Pearl Necklace ‘Soft Opening’ (Smalltown Supersound)

Minimalist sample performance art, complete with doorbells

Pearl Necklace, from Brooklyn, NYC, occupy the artiest of niches that lurks somewhere between the nighttime drugged-up hedonism of party animal groove providers, and the thoughtful sonics of improvising beard strokers and academics on university electro-acoustic courses. You can imagine much of this album being performed at an after-hours loft party, peopled by 20- and 30-something artists, musicians, writers and poets, each clutching a Bud and talking loudly and earnestly about Derrida, before succumbing to the huge hit of MDMA they swallowed earlier and starting to dance and trying to have sex with each other. 

Pearl Necklace, a duo with a provocative but actually meaning-neutral name, individually sample the heck out of the world around them – doorbells, records, voices, water flowing – and then get together and play the samples at each other, live, and the interactions that spring up are recorded and edited into what we have here. At its best, it’s a witty sounding collision of sounds, like on the catchy little groover ‘Doorbell’, which marries samples of, yep, doorbells, to a simple sequenced analogue burble and beat, or ‘Did You Feel It’, which sounds like something that would have emerged from Berlin in 1977 with Eno involved somehow.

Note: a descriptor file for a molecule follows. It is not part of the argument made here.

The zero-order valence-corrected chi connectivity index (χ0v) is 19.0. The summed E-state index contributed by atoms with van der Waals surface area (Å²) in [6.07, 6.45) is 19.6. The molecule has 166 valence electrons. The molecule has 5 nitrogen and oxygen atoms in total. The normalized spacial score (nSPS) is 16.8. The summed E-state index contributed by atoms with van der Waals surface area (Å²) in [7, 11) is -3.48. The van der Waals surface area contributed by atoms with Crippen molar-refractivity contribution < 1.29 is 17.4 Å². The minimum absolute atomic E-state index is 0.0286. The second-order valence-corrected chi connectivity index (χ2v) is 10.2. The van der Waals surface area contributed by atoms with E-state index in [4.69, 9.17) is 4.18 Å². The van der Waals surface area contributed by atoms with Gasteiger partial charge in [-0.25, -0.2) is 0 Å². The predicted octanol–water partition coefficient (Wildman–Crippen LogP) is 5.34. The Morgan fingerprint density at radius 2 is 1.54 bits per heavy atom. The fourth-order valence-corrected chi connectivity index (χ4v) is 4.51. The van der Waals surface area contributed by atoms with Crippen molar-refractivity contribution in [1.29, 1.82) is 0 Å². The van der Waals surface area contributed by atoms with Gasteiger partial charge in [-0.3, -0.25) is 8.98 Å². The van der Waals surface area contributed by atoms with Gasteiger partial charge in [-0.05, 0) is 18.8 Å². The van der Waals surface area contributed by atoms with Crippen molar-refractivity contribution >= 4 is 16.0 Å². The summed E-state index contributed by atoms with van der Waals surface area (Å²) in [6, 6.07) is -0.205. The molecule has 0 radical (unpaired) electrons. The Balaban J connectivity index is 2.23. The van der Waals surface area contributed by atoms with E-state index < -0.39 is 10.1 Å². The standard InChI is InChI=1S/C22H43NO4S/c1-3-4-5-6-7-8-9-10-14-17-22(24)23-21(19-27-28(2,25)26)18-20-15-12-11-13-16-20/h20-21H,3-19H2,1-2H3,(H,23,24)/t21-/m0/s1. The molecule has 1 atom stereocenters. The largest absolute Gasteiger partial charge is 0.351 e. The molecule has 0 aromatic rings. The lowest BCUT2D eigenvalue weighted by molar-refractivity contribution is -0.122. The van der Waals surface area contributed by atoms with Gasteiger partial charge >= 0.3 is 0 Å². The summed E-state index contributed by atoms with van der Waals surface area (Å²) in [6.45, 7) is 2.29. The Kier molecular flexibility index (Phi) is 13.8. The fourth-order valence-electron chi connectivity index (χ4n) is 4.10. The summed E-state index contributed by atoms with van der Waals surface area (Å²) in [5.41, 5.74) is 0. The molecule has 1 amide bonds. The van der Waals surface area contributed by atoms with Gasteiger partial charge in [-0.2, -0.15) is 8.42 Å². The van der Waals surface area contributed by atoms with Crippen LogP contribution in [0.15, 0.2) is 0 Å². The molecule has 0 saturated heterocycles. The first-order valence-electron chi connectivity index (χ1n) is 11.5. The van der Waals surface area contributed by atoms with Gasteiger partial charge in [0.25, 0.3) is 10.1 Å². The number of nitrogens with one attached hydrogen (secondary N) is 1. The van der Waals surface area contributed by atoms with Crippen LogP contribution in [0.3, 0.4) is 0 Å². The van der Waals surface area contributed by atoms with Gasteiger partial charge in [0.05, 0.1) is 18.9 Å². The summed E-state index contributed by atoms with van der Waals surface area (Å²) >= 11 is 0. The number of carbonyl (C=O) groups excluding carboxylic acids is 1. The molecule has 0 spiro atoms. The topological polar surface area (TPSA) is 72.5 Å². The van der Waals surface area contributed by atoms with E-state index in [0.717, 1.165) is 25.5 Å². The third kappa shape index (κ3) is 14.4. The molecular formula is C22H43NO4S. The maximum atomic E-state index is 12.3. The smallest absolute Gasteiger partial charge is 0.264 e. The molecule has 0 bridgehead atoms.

Where ’Soft Opening’ starts to lose its charm is on the more obvious sample tomfoolery, like ‘Radio Love’, its lo-res disco intro played over and over, ending up sounding like an Avalanches track that never gets started, or the stabbingly irritating ‘Don’t’. The horrible sample repeated ad nauseum is like someone playing with a Fairlight for the first time. But those mis-hits are outweighed by the more pleasurable and pretty likes of ‘Pearlfriend’ and the drunken loping of ‘Ah Ah’. The latter might have been something that hit the cutting room floor during Eno & Byrne’s ‘My Life In The Bush Of Ghosts’ sessions. 

‘Soft Opening’ is an interesting album which allows all kinds of possibilities in its loose structure and intent, and is always musical in its experimentation. Not something you can say of all noodle-fests in a similar vein. 

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